Now that Apple has fallen 30% from its peak and shows no sign of breaking out and making another run, the most popular past time of people on the web is to offer their theory about what’s wrong.You can see our latest take on it right here. That take is based on fundamental analysis of the company’s earnings potential.
For another take, here’s Bob Lefsetz, the influential music industry veteran. He has a post that attacks Tim Cook as a “charisma-challenged” CEO whose silence as Apple crashes is causing big problems for Apple.
He thinks that Cook, or someone at Apple, should be publicly or privately, trying to shift the narrative on Apple.
Lefsetz says, “If you read the press today, you believe the iPhone is in a death spiral, that Samsung is king and Apple is going downhill.” And Apple’s response to these stories is absolute silence. You can’t respond to every little story, but, “when it’s raw misinformation, and the public is acting on it, you’ve got to put in your two cents, you’ve got to spin the story.”
The problem for Apple is that it doesn’t have Steve Jobs, who was a master at massaging the media and expressing himself in a convincing way.
Here’s where Lefsetz unloads on Apple:
Tim Cook is charisma-challenged. He starts to speak and credibility goes out the window. Phil Schiller has more gravitas, and Jonny Ive eclipses even him, but who’s really driving this car? Everybody knows Cook is an efficiency expert. Who’s the heart and soul of the enterprise, and where is it going?
The vacuum is such that way down the food chain, where the rubber meets the road, where people buy stuff, Apple is losing steam. It’s gone from trustworthy monolith to dying empire, all based on spin. People in the press and online saying Apple is toast with few facts to back it up.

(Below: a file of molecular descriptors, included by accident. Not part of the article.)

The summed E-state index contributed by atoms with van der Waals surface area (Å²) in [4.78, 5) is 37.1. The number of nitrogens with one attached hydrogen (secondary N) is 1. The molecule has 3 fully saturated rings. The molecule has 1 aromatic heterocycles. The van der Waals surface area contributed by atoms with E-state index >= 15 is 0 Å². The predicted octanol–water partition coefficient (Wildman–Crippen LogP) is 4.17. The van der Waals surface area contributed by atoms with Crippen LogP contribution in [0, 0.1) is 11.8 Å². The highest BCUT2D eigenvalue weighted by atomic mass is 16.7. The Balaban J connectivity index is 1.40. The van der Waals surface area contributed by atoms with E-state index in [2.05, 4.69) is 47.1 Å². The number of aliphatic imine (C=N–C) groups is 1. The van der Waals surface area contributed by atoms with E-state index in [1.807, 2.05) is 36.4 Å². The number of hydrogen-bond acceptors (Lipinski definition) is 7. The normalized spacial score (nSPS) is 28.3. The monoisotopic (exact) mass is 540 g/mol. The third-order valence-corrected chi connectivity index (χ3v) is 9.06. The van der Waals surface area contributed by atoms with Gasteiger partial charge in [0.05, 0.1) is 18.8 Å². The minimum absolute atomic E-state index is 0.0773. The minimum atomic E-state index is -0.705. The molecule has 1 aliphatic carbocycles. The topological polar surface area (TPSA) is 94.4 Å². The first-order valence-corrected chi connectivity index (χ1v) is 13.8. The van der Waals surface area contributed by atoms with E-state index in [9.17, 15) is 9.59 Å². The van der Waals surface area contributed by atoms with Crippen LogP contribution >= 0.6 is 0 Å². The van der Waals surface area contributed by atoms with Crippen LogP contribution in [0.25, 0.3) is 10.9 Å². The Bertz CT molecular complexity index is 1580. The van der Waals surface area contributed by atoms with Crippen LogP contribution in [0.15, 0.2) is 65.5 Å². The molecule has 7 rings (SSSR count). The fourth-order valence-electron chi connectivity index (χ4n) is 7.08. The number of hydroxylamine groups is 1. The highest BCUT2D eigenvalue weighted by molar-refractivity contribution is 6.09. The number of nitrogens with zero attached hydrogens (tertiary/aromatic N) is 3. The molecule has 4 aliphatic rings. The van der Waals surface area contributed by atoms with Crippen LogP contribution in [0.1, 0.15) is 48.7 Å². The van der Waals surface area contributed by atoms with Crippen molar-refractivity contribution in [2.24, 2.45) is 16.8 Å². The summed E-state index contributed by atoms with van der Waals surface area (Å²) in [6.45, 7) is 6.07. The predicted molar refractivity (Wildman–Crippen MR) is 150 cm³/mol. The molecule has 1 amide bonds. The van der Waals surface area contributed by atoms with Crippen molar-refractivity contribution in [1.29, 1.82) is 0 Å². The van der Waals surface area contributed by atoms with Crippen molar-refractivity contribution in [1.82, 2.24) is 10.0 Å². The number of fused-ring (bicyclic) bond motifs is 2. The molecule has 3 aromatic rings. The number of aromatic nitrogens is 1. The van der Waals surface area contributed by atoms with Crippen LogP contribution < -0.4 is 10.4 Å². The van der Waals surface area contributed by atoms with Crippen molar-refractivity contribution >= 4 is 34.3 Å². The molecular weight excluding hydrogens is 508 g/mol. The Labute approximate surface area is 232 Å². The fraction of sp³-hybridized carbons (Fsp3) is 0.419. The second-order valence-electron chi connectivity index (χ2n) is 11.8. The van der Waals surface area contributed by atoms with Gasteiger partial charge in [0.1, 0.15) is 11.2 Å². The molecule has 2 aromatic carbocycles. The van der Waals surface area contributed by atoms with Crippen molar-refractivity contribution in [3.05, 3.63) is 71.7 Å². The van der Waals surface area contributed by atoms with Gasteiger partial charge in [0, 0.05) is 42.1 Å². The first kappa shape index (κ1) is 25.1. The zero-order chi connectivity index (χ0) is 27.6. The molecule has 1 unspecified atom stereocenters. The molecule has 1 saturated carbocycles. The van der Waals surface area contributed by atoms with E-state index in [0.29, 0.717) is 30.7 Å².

…You’ve got to manage your image. You cannot let the hoi polloi run ragged with your story. You’ve got to control it. I’m not saying you should lie, but at least give some real guidance. Otherwise you’re like Apple, with a tanking stock and everybody piling on.
We believe there is some truth in what Lefsetz is saying. But at the same time, Apple’s hands are somewhat tied.
On the charge that Tim Cook is not as charismatic as Steve Jobs, he is right. But Steve Jobs was the most charismatic, most compelling person in technology ever. He was most interesting, articulate speaker in all of business. Every single time he did an interview he said something interesting that you never heard or thought of before. He was a genius on a level that no one will match.
So, yes, Cook is guilty as charged of not being Jobs. He never will be. But, that doesn’t mean he should let him off the hook. He has problems. We’ve pointed that he tends to repeat himself over and over. Cook promised to “double down on secrecy.” The idea was to keep Apple’s forthcoming products quiet. That hasn’t worked. Product news still leaks. Instead, it seems like there is just more radio silence overall from Apple, even when it would be wise to influence stories.
And that’s where Cook’s hands are tied. Apple reports earnings in a week. He could be in trouble if he panicked and came out early with earnings or hints about earnings. That would also make him the target for criticism. People would say he’s being a reactionary.
The depressing truth about Apple for people that want to know right now is that we’re going to have a year to figure out the truth about Apple’s future. The really big questions about Apple won’t be answered during next week’s earnings. We need to see if Apple rolls out new products. We need to see if the iPhone market is really saturated.
But, Lefsetz is right about Apple losing control of the message. For the longest time, the story on Apple was that it was the best company in the world that makes products that are miles ahead of the competition. This story is gradually coming undone.
And when Cook just robotically repeats, “we make the best products in the world,” it starts to ring hollow. There’s a phrase in journalism, “show, don’t tell.” Jobs was great at showing everyone why Apple was better than the competition. Cook, unfortunately for Apple shareholders, is better at telling everyone why Apple is great.
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